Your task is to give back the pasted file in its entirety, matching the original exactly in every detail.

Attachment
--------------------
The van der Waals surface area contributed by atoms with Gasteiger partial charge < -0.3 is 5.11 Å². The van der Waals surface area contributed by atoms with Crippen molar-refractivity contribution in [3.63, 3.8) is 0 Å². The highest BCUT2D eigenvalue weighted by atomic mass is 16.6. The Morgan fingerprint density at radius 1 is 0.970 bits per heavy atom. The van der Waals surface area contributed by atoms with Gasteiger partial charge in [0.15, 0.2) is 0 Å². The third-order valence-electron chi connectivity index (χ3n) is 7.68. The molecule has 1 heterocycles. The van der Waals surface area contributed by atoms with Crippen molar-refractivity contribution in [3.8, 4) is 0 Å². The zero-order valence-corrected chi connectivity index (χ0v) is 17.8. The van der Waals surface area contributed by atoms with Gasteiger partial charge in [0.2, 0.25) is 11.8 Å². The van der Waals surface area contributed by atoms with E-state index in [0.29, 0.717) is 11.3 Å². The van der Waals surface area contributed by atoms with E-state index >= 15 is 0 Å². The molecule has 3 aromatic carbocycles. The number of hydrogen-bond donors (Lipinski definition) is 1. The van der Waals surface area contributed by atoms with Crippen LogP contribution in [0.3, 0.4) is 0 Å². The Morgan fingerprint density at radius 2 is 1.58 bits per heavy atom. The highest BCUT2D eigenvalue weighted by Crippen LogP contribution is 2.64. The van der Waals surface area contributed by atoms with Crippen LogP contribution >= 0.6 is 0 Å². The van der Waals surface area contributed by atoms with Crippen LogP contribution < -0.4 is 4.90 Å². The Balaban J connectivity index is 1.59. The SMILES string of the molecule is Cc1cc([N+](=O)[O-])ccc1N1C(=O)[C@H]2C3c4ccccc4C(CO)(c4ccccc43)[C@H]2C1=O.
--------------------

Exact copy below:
The van der Waals surface area contributed by atoms with Gasteiger partial charge < -0.3 is 5.11 Å². The van der Waals surface area contributed by atoms with Crippen molar-refractivity contribution in [3.63, 3.8) is 0 Å². The highest BCUT2D eigenvalue weighted by atomic mass is 16.6. The Morgan fingerprint density at radius 1 is 0.970 bits per heavy atom. The van der Waals surface area contributed by atoms with Gasteiger partial charge in [0.15, 0.2) is 0 Å². The third-order valence-electron chi connectivity index (χ3n) is 7.68. The molecule has 1 heterocycles. The van der Waals surface area contributed by atoms with Crippen molar-refractivity contribution in [3.8, 4) is 0 Å². The zero-order valence-corrected chi connectivity index (χ0v) is 17.8. The van der Waals surface area contributed by atoms with Gasteiger partial charge in [0.2, 0.25) is 11.8 Å². The van der Waals surface area contributed by atoms with E-state index in [0.29, 0.717) is 11.3 Å². The van der Waals surface area contributed by atoms with E-state index >= 15 is 0 Å². The molecule has 3 aromatic carbocycles. The number of hydrogen-bond donors (Lipinski definition) is 1. The van der Waals surface area contributed by atoms with Crippen LogP contribution in [0.3, 0.4) is 0 Å². The Morgan fingerprint density at radius 2 is 1.58 bits per heavy atom. The highest BCUT2D eigenvalue weighted by Crippen LogP contribution is 2.64. The van der Waals surface area contributed by atoms with Crippen LogP contribution >= 0.6 is 0 Å². The van der Waals surface area contributed by atoms with Crippen LogP contribution < -0.4 is 4.90 Å². The Balaban J connectivity index is 1.59. The SMILES string of the molecule is Cc1cc([N+](=O)[O-])ccc1N1C(=O)[C@H]2C3c4ccccc4C(CO)(c4ccccc43)[C@H]2C1=O.